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A.M. 3559. B.C. 445.
The rulers and men drawn by lot dwell at Jerusalem, Nehemiah 11:1 , Nehemiah 11:2 . Their names, numbers, and families, Nehemiah 11:3-19 . The cities and villages that were peopled by the rest, Nehemiah 11:20-36 .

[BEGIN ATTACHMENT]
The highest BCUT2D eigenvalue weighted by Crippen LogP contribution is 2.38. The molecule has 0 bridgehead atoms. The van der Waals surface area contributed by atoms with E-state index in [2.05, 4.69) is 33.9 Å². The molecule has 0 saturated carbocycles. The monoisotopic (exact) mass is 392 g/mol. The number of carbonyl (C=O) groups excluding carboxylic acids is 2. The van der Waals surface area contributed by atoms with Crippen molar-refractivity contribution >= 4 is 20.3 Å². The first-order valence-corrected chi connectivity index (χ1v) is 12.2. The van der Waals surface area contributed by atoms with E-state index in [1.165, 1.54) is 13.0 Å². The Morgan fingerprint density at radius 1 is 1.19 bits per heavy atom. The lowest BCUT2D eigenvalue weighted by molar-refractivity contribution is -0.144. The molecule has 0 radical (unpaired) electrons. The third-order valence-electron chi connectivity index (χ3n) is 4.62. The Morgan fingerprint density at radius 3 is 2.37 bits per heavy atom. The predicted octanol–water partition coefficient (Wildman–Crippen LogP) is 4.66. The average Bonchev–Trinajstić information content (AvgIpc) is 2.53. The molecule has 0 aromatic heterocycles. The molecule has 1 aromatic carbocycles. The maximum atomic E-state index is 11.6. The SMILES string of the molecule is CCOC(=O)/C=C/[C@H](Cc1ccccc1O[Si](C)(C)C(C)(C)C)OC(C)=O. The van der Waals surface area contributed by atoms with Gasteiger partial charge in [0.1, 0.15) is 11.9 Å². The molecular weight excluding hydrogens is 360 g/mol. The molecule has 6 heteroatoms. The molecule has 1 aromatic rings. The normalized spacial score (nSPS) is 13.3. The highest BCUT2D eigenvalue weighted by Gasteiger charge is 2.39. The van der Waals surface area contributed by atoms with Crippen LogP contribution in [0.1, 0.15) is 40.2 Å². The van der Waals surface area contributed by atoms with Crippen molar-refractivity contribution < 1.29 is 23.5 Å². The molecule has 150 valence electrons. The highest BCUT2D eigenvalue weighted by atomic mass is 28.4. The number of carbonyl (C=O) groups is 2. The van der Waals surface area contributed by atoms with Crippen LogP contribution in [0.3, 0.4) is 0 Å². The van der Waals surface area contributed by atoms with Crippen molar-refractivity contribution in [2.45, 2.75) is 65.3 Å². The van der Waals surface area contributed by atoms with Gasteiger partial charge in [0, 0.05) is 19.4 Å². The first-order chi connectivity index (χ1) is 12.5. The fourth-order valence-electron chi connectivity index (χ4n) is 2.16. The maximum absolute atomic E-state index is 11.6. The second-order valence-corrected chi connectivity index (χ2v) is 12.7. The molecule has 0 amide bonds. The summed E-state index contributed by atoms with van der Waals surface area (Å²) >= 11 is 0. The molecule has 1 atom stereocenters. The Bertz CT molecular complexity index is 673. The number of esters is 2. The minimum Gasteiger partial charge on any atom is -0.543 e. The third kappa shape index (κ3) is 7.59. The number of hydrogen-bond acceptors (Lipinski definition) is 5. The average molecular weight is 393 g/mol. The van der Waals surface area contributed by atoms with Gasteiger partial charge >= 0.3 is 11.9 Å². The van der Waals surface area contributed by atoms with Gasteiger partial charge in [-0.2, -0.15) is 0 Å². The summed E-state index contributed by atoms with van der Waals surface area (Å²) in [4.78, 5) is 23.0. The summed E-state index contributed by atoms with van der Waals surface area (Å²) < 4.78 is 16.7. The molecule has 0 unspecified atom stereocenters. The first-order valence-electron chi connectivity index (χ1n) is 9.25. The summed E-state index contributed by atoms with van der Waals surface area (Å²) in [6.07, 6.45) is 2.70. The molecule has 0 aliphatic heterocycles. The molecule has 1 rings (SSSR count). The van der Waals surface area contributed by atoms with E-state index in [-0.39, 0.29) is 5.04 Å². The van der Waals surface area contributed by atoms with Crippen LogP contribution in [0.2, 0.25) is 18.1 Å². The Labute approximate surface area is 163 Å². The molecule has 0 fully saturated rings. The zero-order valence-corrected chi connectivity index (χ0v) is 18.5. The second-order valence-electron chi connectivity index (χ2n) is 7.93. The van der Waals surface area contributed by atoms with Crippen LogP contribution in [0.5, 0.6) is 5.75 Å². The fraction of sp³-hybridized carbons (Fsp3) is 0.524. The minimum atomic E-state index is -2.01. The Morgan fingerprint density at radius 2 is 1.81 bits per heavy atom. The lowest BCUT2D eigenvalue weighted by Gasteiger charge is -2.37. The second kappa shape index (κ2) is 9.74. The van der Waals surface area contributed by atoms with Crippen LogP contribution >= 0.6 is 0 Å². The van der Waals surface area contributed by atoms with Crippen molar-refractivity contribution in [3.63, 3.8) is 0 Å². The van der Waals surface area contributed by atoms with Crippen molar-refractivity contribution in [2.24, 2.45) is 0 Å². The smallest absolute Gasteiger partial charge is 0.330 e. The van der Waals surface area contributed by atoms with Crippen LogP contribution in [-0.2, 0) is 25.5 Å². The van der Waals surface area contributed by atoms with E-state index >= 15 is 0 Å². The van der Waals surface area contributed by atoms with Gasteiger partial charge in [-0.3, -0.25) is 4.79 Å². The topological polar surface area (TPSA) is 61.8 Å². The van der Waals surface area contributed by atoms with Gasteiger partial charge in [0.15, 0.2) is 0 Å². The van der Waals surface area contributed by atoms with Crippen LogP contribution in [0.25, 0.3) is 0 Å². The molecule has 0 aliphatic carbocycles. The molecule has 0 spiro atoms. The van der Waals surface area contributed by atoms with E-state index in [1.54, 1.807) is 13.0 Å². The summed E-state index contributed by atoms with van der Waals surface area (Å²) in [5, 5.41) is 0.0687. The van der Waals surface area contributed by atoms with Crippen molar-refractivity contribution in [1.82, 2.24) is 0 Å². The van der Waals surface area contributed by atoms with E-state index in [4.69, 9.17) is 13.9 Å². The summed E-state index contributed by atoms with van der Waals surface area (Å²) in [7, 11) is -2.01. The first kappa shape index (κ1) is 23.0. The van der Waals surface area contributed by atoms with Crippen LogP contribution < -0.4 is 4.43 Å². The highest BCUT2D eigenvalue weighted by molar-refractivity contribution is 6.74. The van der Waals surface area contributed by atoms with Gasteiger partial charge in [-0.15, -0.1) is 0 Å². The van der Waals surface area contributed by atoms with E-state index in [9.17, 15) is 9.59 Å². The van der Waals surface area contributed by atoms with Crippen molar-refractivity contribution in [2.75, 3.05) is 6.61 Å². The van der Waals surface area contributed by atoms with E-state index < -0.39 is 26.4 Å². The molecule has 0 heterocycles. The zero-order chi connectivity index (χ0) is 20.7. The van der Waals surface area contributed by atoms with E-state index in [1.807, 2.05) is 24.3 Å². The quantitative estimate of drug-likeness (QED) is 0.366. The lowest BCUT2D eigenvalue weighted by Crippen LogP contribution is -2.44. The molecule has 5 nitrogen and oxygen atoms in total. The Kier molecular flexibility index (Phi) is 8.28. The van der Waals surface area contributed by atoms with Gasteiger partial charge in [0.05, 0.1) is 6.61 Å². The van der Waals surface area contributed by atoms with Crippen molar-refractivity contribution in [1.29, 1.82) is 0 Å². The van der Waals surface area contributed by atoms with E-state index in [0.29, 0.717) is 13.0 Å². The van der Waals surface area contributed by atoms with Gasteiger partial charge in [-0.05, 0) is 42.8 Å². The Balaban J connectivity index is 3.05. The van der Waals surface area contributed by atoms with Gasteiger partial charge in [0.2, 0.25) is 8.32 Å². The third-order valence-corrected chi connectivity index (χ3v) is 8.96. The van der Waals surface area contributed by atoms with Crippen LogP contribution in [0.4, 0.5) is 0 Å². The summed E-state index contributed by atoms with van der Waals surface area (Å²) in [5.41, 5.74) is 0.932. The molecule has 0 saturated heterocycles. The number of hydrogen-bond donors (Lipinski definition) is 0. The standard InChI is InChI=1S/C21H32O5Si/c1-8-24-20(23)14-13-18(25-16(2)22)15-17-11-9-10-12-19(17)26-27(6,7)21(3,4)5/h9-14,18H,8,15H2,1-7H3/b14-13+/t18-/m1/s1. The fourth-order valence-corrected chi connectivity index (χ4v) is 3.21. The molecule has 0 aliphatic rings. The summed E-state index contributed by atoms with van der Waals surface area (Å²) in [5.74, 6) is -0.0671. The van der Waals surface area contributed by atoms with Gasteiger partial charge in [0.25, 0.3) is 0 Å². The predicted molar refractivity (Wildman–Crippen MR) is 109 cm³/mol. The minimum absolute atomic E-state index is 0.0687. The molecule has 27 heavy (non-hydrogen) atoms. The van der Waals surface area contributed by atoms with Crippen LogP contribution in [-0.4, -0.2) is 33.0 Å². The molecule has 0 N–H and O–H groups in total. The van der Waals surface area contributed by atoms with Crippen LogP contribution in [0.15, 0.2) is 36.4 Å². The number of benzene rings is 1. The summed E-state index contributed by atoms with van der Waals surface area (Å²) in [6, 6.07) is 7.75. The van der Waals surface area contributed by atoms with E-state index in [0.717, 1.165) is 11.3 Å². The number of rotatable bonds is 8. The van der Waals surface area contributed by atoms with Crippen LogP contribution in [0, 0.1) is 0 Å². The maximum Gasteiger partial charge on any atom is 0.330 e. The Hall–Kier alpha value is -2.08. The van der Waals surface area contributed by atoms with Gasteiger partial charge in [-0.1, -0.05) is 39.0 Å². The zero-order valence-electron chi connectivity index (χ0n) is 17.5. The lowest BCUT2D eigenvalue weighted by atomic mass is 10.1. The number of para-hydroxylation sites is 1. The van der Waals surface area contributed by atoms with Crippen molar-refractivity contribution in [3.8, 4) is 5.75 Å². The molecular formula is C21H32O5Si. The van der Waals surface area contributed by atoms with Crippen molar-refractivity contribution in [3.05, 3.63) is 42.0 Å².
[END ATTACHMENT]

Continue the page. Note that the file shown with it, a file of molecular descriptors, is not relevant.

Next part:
Nehemiah 11:1. The rulers of the people dwelt at Jerusalem Where their very office, in some sort, obliged them to dwell; and where, it seems, Nehemiah had desired the principal men of the nation, by way of example, to fix their habitations. The rest of the people also cast lots, to bring one of ten to dwell in Jerusalem That the building of the city might be completed, and the honour and safety of it better provided for. The bulk of the Jews, it appears, rather chose to live in the country than at Jerusalem. One reason of which might be, that they were generally shepherds, and lovers of agriculture, and therefore the country was more suited to their genius and manner of life than the city. Add to this, that their enemies were now so enraged to see the walls built again, and so restless in their designs to keep Jerusalem from rising to its former splendour, that many were terrified from coming to dwell there, thinking themselves more safe in the country, where their enemies had no pretence to disturb them. In order, therefore, to compel a certain proportion of them to remove to the city, the expedient of casting lots is resorted to. Though the casting of lots be certainly forbidden, where the thing is done out of a spirit of superstition, or with a design to tempt God; yet on some occasions it is enjoined by God himself, and the most holy persons, both in the Old and New Testaments, have practised it in particular cases. The wise man acknowledges the usefulness of this custom when he tells us that the lot causeth contention to cease, and parteth between the mighty, Proverbs 18:18; and therefore it was no bad policy, as things now stood, to take this method of division; since the lot, which all allowed was under the divine direction, falling upon such a person rather than another, would be a great means, no doubt, to make him remove more contentedly into the city.